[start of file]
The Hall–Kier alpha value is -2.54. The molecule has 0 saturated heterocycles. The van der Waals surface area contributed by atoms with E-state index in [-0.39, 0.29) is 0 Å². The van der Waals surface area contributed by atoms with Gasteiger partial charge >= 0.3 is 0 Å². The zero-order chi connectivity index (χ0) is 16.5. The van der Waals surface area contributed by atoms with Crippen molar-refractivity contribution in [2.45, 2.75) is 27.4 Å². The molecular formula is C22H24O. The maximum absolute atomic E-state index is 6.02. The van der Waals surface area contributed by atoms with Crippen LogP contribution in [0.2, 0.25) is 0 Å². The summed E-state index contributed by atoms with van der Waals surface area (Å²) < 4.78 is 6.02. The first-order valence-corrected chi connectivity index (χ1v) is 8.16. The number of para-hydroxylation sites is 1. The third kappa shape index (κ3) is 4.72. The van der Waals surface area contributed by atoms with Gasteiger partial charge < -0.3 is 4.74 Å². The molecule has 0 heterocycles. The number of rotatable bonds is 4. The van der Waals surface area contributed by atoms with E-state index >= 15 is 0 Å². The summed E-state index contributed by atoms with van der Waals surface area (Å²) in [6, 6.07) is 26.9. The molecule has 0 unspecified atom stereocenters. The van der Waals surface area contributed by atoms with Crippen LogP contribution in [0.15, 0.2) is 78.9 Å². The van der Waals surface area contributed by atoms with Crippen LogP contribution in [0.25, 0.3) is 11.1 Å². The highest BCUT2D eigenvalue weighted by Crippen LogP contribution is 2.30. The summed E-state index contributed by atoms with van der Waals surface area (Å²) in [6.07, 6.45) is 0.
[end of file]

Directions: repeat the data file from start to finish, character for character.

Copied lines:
The Hall–Kier alpha value is -2.54. The molecule has 0 saturated heterocycles. The van der Waals surface area contributed by atoms with E-state index in [-0.39, 0.29) is 0 Å². The van der Waals surface area contributed by atoms with Gasteiger partial charge >= 0.3 is 0 Å². The zero-order chi connectivity index (χ0) is 16.5. The van der Waals surface area contributed by atoms with Crippen molar-refractivity contribution in [2.45, 2.75) is 27.4 Å². The molecular formula is C22H24O. The maximum absolute atomic E-state index is 6.02. The van der Waals surface area contributed by atoms with Crippen LogP contribution in [0.2, 0.25) is 0 Å². The summed E-state index contributed by atoms with van der Waals surface area (Å²) < 4.78 is 6.02. The first-order valence-corrected chi connectivity index (χ1v) is 8.16. The number of para-hydroxylation sites is 1. The third kappa shape index (κ3) is 4.72. The van der Waals surface area contributed by atoms with Gasteiger partial charge < -0.3 is 4.74 Å². The molecule has 0 heterocycles. The number of rotatable bonds is 4. The van der Waals surface area contributed by atoms with E-state index >= 15 is 0 Å². The summed E-state index contributed by atoms with van der Waals surface area (Å²) in [6, 6.07) is 26.9. The molecule has 0 unspecified atom stereocenters. The van der Waals surface area contributed by atoms with Crippen LogP contribution in [0.15, 0.2) is 78.9 Å². The van der Waals surface area contributed by atoms with Crippen LogP contribution in [0.25, 0.3) is 11.1 Å². The highest BCUT2D eigenvalue weighted by Crippen LogP contribution is 2.30. The summed E-state index contributed by atoms with van der Waals surface area (Å²) in [6.07, 6.45) is 0.